Grocery shelf of fresh produce.

Follow Your Food From Farm to Shelf

When we walk through the grocery aisle, almost any ingredient or food product we need is at arm’s length. But have you ever stopped to think about how it all got there? Obviously, different foods have different stories, and the route for fresh products like milk or eggs doesn’t look the same as more processed goods like granola bars and potato chips, but they can all be traced back to a farm.

Since soy is an ingredient in so many food products, let’s use soybeans for an example, and follow their path from the farmer’s field to the grocery store’s shelf to see how it all happens.

1. Soybean Field
Summertime soybean field.

Each spring, farmers prepare their fields before seeds are planted, clearing away weeds and anything that could get in the way of the plants’ early development. Then in late April, Ohio farmers roll through their fields in planters, placing seeds at specific depths and spacing in the soil. Throughout the summer, they keep a close eye on their plants to make sure no insects, weeds or diseases get in the way of their growth. If an issue is detected, they may use crop protection products like pesticides to prevent damage or apply fertilizer if they find an area of their fields needing a nutrient boost. When making these decisions, sustainability is always their top priority. Farmers use technology and data to track their fields’ needs so they only apply what’s truly necessary without wasting resources.

2. Harvest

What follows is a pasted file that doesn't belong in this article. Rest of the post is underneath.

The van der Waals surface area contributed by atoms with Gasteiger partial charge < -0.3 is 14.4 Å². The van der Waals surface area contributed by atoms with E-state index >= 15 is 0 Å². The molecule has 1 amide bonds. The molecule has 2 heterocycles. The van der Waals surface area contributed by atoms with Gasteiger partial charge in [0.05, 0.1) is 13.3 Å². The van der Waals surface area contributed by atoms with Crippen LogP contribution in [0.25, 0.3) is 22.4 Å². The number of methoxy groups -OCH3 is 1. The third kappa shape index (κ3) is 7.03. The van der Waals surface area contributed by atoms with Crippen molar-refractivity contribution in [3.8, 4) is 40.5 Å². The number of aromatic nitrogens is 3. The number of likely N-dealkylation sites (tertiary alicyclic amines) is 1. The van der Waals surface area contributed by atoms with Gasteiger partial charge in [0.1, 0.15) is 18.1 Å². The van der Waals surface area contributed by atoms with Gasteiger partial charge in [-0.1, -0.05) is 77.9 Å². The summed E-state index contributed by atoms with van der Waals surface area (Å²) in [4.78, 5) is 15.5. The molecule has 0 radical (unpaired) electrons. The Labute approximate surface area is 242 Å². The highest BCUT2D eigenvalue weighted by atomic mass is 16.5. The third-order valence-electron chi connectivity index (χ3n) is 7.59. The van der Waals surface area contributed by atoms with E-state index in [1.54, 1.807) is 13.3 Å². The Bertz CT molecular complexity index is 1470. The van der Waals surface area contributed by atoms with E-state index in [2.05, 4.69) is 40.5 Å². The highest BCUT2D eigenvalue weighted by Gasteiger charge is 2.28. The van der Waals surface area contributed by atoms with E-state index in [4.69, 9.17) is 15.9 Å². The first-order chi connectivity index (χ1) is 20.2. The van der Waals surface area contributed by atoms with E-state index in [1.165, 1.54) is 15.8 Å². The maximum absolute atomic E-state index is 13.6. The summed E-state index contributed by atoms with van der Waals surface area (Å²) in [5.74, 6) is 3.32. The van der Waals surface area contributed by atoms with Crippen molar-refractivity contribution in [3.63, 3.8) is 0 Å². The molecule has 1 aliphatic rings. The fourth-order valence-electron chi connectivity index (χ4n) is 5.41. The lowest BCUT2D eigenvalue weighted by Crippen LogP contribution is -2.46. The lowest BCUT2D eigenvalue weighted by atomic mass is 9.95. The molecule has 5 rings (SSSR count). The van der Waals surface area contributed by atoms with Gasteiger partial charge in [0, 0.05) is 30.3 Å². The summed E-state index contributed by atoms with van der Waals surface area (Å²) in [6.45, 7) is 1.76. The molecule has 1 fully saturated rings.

Farmers harvesting soybeans in the fall.

In the fall, soybean fields turn from green to golden brown as the plants dry out. Farmers watch their fields intently during this time because once their plants reach the right moisture level and weather permits, they fire up their combines and begin harvesting. Combines are large pieces of machinery that cut the plants’ stems and separate the beans from the pods.

3. Storage
Soybean grain bins.
Once the soybeans are harvested, they’re sent in semi-trucks to grain bins for storage, either on the farmer’s own property or at a local grain elevator. Then, the farmer sells them to companies who process and transform them into other products.

4. Crushing Facility
A small pile of soybean meal.

The first step in soybean processing is called “crushing” where soybeans are cooked and cracked open, so the oil can be extracted from the meal. Soybean meal is the dry component of the bean that is high in protein and can be milled into soy flour and other food ingredients. Most soybean meal, however, is used in animal feed for its valuable nutritional content.

5. Manufacturing Plant
Roughly chopped chocolate.

At manufacturing plants, the soybean components are given new life. You may know it by the name vegetable oil, but soybean oil is the most popular cooking oil in the U.S. In fact, 68 percent of soybean oil is used for frying and baking food and as an ingredient in foods like salad dressings. The oil can also be used to make other household and industrial products. Although most soybean meal goes toward livestock diets, some is used to make products we enjoy such as protein alternatives and soy milk. Soy lecithin, a natural, fatty compound extracted from soybeans, is one of the most popular food additives because it helps products like chocolate, margarine and cheese maintain their texture and consistency.

6. Grocery Shelf
Ohio State student grocery shopping.

Once soy products are packaged in their final form, they’re transported to a grocery shelf near you. Take a look at the ingredient label on your favorite snacks and packaged goods. There’s a good chance you’ll see soy listed because its versatility, health attributes and affordability make it a desirable ingredient for food manufacturers to use and that’s why we love to incorporate it into our recipes as well.

So next time you peruse the grocery store, know people like Ohio soybean farmers are at the beginning of the process, planning and caring for the crops that make your endless food choices possible. Want to meet a few of them? Check out our local farmers page!


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